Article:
Characteristics of Effective Teaching Practices in Inclusive Classrooms

inclusive education

Dr. Donna McGhie-Richmond's research intersects three current debates in education:

  1. the efficacy of inclusive education;
  2. the role of teacher quality in determining student achievement; and
  3. the challenge of addressing the needs of low-achieving, at-risk students and those with disabilities.

The inclusion of students with disabilities into regular classrooms is the predominant policy in Canadian schools. Yet, there is considerable resistance to inclusion, particularly among teachers in secondary schools. Positive attitudes towards inclusion are the most important factor governing the success of inclusive education. Dr. McGhie-Richmond is especially interested in the role of teacher efficacy and beliefs, how they inform what teachers do in their classrooms, and consequently, student learning outcomes.

Dr. McGhie-Richmond is a co-investigator on a SSHRC-funded research program examining factors that contribute to successful inclusive education for students with disabilities and their peers. The research is taking place in the Pembina Hills Regional School District (PHRD) in Alberta. The team has measured student, parent, teacher, educational assistant, and administrator views on factors that contribute to inclusive education. They are conducting case studies of students with and without special needs as well as elementary through secondary teachers who are considered to be effective. Very little is currently known about inclusion in secondary schools.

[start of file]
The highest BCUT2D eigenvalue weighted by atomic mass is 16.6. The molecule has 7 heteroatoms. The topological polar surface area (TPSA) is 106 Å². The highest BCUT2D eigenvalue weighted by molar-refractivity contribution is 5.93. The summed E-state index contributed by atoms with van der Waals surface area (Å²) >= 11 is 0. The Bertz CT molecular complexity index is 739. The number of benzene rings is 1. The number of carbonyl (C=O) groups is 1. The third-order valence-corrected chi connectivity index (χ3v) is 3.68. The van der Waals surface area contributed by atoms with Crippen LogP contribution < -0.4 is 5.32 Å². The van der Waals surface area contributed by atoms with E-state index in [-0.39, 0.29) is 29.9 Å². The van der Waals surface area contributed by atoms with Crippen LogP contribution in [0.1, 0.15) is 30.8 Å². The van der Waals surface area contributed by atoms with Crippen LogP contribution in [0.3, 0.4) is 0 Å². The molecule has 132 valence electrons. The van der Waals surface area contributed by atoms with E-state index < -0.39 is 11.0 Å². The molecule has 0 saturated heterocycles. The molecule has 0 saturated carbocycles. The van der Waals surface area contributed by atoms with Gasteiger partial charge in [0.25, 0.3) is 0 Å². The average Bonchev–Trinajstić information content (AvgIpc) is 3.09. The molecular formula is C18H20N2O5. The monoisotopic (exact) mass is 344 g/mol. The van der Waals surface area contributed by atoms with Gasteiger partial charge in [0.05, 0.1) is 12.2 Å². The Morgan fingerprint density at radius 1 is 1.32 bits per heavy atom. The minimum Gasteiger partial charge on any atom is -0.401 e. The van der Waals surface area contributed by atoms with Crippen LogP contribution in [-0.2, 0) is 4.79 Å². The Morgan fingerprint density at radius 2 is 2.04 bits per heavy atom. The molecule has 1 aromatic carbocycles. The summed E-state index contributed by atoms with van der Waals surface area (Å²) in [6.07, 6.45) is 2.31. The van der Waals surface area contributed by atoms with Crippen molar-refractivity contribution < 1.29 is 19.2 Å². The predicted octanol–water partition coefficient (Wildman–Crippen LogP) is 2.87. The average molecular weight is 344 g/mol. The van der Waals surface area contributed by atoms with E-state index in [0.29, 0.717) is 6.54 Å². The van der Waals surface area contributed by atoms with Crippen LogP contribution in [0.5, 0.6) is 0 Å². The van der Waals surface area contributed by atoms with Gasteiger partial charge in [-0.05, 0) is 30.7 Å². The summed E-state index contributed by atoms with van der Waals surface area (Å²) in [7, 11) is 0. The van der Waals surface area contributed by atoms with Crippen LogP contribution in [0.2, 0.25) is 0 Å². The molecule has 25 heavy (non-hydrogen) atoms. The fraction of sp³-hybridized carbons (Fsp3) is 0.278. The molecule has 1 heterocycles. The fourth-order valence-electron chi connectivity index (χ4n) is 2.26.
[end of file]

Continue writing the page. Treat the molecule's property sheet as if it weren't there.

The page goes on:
In Canada, vulnerable students, who are at risk of failing to graduate high school, make up 28.6% of Canadian children (Willms, 2002). Students with mild disabilities are most likely to drop out of high school. The survey research in PHRD reveals significantly more negative views of inclusion among secondary level teachers, findings that are also documented in US and UK research studies.

Dr. McGhie-Richmond has applied for SSHRC funding to extend her research to several secondary schools in Canada. The research will identify the characteristics of school districts, schools, and teachers, as well as student outcomes that contribute to effective inclusion in Canadian secondary schools. The findings will expand our understanding of teaching in complex and diverse secondary-level classrooms with the intent of informing educational policy development and teacher education programs.

Visit Dr. Donna McGhie-Richmond's profile page.